presence of factual differences between claims of class members is not
fatal and the similarity of legal theory is more important. Id.
Typicality is met here. Plaintiffs' claims arise from the same legal
theory and same alleged practice as the class members. While factual
variations may exist between each class member to a certain extent, the
overriding theory is the same, that defendant's compensation and
promotion practices work to keep non-whites lower paid and out of higher
Defendant concedes, based on prior decisions by the court in other
cases, that plaintiffs' counsel is adequate to represent the class.
Defendant challenges the adequacy of four of the named plaintiffs to
serve as class representatives citing the fact Gonzalez and Nachampassack
have hourly compensation above the average for white employees, that
Manning is a leader who will now be making compensation decisions under
the defendant's system, and that Brown cannot represent members of the
promotion class because she is in a job code with only one job level and
has never posted for nor sought another job. Plaintiffs do not
specifically dispute defendant's position except as to Gonzalez. There is
evidence Gonzalez is paid less than white employees in the same job
classification and level with significantly less seniority and that he
has not been allowed to advance to a higher level. Gonzalez is an
adequate class representative. Plaintiffs have failed to meet their
burden as to Nachampassack. Manning and Brown, who are therefore, not
certified as class representatives. The remaining movants have not been
challenged by defendant and are found to be adequate class representatives.
Having found that the Rule 23 (a) requirements have been met as to some
of the movants, the court moves to the Rule 23 (b) analysis. Plaintiffs
argue the class qualifies for certification as to equitable relief under
Rule 23 (b) (2), which provides certification is proper where "the party
opposing the class has acted or refused to act on grounds generally
applicable to the class, thereby making appropriate final injunctive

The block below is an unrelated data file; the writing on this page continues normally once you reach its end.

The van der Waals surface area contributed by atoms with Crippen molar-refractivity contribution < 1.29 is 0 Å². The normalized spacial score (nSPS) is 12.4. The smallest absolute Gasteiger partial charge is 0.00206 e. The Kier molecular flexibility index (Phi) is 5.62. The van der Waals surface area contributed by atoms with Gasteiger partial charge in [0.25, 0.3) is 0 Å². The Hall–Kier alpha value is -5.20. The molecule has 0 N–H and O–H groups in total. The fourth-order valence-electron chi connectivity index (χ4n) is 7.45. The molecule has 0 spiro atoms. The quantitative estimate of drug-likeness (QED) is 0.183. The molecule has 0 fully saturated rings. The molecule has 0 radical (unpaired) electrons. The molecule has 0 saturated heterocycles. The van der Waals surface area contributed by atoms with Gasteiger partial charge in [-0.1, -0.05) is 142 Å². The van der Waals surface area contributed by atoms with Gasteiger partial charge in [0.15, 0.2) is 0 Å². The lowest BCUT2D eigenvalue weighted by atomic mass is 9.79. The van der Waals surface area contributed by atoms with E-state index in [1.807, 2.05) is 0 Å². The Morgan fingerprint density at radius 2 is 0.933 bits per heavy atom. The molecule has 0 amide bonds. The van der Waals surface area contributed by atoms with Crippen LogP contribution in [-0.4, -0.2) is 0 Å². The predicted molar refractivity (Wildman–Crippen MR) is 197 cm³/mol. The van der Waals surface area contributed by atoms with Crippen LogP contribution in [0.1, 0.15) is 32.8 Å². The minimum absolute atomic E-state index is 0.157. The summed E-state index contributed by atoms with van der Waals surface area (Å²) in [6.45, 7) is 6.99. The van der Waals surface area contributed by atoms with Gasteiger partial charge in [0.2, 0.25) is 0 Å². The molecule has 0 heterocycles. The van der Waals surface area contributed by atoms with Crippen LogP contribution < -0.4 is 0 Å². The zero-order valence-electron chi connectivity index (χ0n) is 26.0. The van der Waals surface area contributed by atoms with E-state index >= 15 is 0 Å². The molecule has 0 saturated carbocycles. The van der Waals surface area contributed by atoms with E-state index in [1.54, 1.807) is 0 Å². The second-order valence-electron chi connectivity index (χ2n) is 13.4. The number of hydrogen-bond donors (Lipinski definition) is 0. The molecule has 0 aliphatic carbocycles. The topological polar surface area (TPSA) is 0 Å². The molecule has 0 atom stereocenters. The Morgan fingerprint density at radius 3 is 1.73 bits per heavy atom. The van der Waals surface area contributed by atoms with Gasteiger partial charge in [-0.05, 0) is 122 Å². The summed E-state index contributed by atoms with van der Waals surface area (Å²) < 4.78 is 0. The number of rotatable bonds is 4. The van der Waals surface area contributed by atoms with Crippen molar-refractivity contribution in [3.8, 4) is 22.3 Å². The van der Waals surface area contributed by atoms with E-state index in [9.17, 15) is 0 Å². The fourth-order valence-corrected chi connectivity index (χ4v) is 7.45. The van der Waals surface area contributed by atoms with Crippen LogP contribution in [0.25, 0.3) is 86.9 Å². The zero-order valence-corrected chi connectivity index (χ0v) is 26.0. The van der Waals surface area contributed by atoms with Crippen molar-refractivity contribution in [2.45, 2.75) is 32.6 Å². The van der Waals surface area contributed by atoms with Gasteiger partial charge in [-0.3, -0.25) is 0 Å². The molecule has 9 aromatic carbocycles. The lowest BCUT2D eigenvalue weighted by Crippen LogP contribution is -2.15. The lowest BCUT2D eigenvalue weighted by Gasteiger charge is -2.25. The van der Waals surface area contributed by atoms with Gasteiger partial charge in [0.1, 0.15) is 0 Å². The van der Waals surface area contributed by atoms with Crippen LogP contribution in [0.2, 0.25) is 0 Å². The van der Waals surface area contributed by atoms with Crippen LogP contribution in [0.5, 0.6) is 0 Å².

relief or corresponding declaratory relief with respect to the class as a
whole." Fed.R.Civ.P. 23 (b) (2). This requirement has been met.
Plaintiffs*fn2 pattern or practice allegations and evidence support
certification based on the assertion, supported by statistical evidence,
that non-white employees were discriminated against in compensation and
promotion opportunities. This alleged action on the part of defendant is
generally applicable to the class and any injunctive relief entered would
almost necessarily apply to the whole class. See Allen v. Int'l Truck and
Engine Corp., 358 F.3d 469, 471 (7th Cir. 2004) (noting the
infeasibility of drafting and enforcing an injunction that would apply to
some but not all black employees).
Having found certification appropriate for injunctive relief purposes,
the court, mindful of the decision in Allen, looks to the question of
damage claims. In actions for money damages, if a class is certified,
class members are entitled to personal notice and an opportunity to opt
out. Jefferson v. Ingersoll Int'l, Inc., 195 F.3d 894, 897 (7th Cir.
1999). To certify a damages class under Rule 23 (b) (3) the court must
find that questions of law or fact common to members of the class
predominate over any questions affecting only individual members and that
the class action is superior to other available methods for fair and
efficient adjudication. It is evident that each class member's damages
will be different, assuming liability is proved, based on factors such as
job classification, level, seniority, etc. However, issues related to
liability based on the plaintiffs' pattern or practice claims will have
common questions of law and fact. These common questions will predominate
over the individual damage determinations of each class member. The
factors listed in Rule 23 (b) (3) (A)-(D) as pertinent to finding common
question predominating weigh in favor of predominance. The interest of
individual class members in individually controlling the liability phase
of the pattern or practice and disparate impact actions is not great.
Each class member can individually control the damages phase of his claim
if liability is found. Concentrating the litigation in this forum is
sensible because the bulk of the plaintiff's reside in this district and
division, the plants where the alleged discriminatory actions occurred
are located here, and the issues concerning the pattern or practice are
common to all plaintiffs. Management of the class action will be no more
difficult than managing innumerable individual actions. See Allen,
358 F.3d at 472.
For the foregoing reasons, movants motion for class certification is
granted in part. Bell, Berry, Buchanan, Gonzalez, Link, and Triplett are
certified as class representatives. Plaintiff's counsel are appointed
class counsel. Two classes are certified under Rule 23 (b) (2) for
injunctive and declaratory relief purposes and Rule 23 (b) (3) for
purposes of determining liability for discrimination injuries, but not
individual damages: A compensation class consisting of all
African-American, Hispanic, and Asian employees employed by defendant
during the applicable limitations period and an advancement class
consisting of all African-American, Hispanic and Asian employees passed
over for unposted promotions during the applicable limitations period.
This matter is referred to the magistrate judge for purposes of
administering notice to the class members and opt-out rights.